Balancing work around childcare

Posted: Monday June 22 2020

By: Charlotte Ashton

Like many parents across the UK, I’ve been working around having children at home for the past few months (though I think I have aged years in this time) and I also realise it could be a long time school will be back to “normal”.

Balancing work around childcare

It started well with good weather and a strong enough wifi connection to work in the garden but over time we’ve all grown tired of being around each other and mostly stuck in the house. The usual distractions – playparks, swimming pools, and the like – haven’t been available and with work always a pressing need, there is little scope for inventing new and exciting games and activities. There’s no Pinterest Parenting going on here!

I absolutely don’t have all the answers but here is what has worked for me – a lone mum of an 8 year old and just-turned 6 year old, working pretty much full time.

  1. Screen time isn’t all bad

Most parents feel guilt about their children already spending more time on screens than experts would advise, however when you need to get work done, they are a great distraction and can buy you time to concentrate on a tricky job.

To assuage your guilt, there are tons of documentaries available on YouTube about topics that might interest them (Titanic and the Black Death have gripped the audience in this house). There are also plenty of short educational videos to help cover anything school is helpfully suggesting you learn.

If all else fails, turn on subtitles on their favourite films so they see the words and can read along.

  1. You need more food than you think

Freely available snacks are key to a quiet life. I have a weekly order of fruit and veg which comes with around 20 yoghurts just for my eldest. Having things they can grab themselves without the standard bellowing of “Mummy, I’m hungrrrry” can mean you have an hour or two to concentrate on work. Fruit, yoghurts, crackers and cheese, mini sausages – basically anything that can be grabbed out a packet by little hands Just be aware that this will mean an avalanche of trash that no one else seems to think could be put in a bin!


  1. Turn off any non-urgent notifications

Phones, tablets, laptops all have a habit of interrupting our working day with notifications ranging from important emails (“your clothes order is on its way”) to your group chat about the latest water-cooler tv show. Whilst working these can ping up over and over and distract you. Everything that’s not urgent can wait – so turn as much off as you can and leave only your work ones.

This can help you grab a quiet hour with your children, knowing that only the most urgent things will interrupt you.

  1. Think what can be done together

Depending on how compliant your children are; you could take time to work together at the kitchen table so school work gets done and you can do a less intensive part of your work – such as email clearing, admin, electronic filing, etc?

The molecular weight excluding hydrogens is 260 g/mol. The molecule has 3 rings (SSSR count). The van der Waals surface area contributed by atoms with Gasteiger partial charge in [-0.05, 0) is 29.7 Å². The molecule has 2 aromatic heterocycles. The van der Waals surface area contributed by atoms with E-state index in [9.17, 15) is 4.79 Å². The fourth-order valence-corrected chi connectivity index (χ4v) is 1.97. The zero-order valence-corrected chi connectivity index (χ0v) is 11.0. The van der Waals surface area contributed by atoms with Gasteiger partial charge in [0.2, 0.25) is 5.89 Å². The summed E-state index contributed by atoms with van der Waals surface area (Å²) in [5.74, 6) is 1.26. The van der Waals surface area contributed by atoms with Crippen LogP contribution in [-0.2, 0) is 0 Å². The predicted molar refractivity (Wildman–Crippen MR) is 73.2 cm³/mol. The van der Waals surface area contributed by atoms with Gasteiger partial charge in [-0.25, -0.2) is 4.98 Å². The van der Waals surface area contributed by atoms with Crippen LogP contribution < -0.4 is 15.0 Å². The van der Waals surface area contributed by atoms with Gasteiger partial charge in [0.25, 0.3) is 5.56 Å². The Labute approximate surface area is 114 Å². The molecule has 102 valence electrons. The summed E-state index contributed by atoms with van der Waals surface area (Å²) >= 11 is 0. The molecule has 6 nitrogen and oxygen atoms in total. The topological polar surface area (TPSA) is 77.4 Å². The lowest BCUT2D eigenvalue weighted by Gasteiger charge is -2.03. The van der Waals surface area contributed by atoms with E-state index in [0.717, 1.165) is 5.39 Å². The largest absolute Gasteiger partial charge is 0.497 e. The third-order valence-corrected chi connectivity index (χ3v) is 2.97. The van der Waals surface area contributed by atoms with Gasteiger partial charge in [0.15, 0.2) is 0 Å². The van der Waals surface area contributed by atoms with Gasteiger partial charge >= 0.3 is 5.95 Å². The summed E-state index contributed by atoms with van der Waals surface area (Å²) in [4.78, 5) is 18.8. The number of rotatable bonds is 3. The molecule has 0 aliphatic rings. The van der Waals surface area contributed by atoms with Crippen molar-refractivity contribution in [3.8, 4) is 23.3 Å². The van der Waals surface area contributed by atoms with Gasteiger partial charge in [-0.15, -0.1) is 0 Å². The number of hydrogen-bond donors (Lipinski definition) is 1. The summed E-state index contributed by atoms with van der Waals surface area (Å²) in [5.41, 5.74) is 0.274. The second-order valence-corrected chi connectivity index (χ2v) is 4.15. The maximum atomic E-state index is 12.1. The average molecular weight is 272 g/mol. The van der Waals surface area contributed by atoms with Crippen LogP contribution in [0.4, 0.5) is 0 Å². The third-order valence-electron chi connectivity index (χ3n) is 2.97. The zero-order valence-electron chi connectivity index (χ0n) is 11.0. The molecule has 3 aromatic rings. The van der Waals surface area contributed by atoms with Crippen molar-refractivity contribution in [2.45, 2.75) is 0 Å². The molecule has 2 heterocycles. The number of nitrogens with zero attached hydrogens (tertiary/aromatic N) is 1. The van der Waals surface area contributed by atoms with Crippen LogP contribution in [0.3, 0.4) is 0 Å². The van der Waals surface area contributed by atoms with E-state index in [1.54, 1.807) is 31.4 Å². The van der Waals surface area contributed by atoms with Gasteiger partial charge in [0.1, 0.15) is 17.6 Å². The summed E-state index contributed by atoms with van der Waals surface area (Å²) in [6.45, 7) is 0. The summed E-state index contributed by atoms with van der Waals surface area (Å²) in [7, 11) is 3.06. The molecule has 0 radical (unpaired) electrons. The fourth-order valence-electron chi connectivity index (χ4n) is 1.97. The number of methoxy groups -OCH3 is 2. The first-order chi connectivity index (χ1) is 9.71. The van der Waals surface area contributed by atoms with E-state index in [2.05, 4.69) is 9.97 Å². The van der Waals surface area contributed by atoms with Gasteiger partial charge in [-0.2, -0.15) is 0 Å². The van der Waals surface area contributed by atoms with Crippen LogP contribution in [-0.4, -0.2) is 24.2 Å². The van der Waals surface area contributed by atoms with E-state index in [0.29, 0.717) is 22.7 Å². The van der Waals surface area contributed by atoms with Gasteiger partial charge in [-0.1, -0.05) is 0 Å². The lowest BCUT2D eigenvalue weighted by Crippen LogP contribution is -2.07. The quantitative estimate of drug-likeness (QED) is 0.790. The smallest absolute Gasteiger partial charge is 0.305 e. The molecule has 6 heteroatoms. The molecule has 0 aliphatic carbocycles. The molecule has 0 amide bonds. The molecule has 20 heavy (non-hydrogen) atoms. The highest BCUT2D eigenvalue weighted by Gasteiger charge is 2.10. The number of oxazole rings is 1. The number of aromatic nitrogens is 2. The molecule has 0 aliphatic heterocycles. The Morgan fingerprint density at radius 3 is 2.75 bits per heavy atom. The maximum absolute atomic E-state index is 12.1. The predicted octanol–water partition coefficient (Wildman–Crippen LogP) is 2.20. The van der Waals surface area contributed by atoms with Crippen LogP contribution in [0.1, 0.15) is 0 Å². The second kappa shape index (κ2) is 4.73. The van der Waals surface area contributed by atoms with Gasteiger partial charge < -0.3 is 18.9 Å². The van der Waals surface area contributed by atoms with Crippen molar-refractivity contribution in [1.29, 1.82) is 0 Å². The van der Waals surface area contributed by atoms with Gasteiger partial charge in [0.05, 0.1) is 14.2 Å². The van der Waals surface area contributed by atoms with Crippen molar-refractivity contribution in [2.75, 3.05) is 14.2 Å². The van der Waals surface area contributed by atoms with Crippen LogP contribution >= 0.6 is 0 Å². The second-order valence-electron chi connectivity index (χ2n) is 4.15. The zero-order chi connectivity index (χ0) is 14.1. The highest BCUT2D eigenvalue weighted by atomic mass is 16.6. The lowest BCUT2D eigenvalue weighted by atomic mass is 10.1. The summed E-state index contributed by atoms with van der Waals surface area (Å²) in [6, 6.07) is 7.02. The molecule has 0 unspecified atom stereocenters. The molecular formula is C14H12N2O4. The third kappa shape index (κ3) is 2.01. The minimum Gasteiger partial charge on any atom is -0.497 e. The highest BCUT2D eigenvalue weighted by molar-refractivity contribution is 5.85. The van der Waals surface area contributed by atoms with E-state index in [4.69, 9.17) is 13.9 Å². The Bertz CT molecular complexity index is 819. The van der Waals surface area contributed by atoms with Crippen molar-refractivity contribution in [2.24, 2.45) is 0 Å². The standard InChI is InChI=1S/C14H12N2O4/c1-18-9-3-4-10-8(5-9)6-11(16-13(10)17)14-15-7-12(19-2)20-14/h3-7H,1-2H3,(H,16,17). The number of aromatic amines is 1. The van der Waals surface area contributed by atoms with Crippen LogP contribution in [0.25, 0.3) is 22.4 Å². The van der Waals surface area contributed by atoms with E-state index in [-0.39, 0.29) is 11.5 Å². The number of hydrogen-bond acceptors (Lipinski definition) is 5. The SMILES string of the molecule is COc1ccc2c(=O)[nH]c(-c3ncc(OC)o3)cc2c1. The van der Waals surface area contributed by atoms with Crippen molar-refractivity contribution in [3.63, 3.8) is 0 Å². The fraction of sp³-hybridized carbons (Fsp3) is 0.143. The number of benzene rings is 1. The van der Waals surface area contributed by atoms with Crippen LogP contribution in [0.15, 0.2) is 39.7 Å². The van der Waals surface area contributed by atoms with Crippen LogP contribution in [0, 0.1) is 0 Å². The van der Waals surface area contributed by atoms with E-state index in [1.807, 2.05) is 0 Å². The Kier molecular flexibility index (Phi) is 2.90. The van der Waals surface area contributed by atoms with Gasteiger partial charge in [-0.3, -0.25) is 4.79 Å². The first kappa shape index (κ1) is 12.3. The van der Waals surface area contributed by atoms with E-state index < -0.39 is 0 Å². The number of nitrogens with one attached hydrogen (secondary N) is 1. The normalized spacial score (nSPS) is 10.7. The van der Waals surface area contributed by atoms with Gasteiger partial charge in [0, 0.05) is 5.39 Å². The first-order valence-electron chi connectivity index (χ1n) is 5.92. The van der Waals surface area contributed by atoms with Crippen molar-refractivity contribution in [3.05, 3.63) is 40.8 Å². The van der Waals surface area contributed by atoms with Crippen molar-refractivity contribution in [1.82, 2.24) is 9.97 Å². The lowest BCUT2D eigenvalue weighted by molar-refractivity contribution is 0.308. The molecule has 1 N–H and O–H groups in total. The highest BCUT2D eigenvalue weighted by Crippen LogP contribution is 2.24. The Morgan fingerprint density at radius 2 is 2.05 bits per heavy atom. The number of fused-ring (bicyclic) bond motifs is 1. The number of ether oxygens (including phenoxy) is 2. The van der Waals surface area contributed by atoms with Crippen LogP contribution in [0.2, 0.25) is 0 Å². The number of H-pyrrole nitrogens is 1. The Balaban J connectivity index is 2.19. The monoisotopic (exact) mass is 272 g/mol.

Alternatively, walks can be useful to get the children out and in fresh air and, whilst it’s terribly frowned upon by parenting experts without children, if your emails are on your phone it’s a good time to delete all the dead wood and sign up to the many webinar invites you’ll be receiving. Use a little of this time to do the quick and easy jobs you can get out the way, which would normally take time away from your more important work matters. When that’s done, get involved in a mini-beast hunt or collecting some rocks to paint – don’t let it take up all your time with your children!

  1. Can you be flexible with your hours

Can you start a bit earlier so that you can block out time during your day to be completely involved with your children. Whether that’s sitting in the garden with them while they turn the trampoline into a den, or cracking the whip and trying to get some actual school work done (I’ve given up  on the latter), having some time which you know is “off” can really help. Stick a brief out of office message on, explaining you’ll be back at X hour and just enjoy the time doing whatever is important to you and your children.

  1. Turn off at the end of the day

I think many of us are guilty of still checking emails well into the evening and night. If you’re currently working from home and around children, it is incredibly important to have a point at which you stop. Stick to it! Put a family film on, cook something nice to make up for the previously mentioned snack-fest, and turn off from work as much as you can. It also helps if children know when your finish time is because at the more fractious end of the day, they can be calmed by the knowledge that it really is just another half an hour and then they’ll have you to themselves.

I appreciate I am no expert at this and I am winging it like everyone else; I just hope some of these points are helpful.

My day job is an employment and immigration lawyer so if you need any help speaking to your employer about balancing your work around children, please get in touch by calling 0845 287 0939 or send your enquiry by email.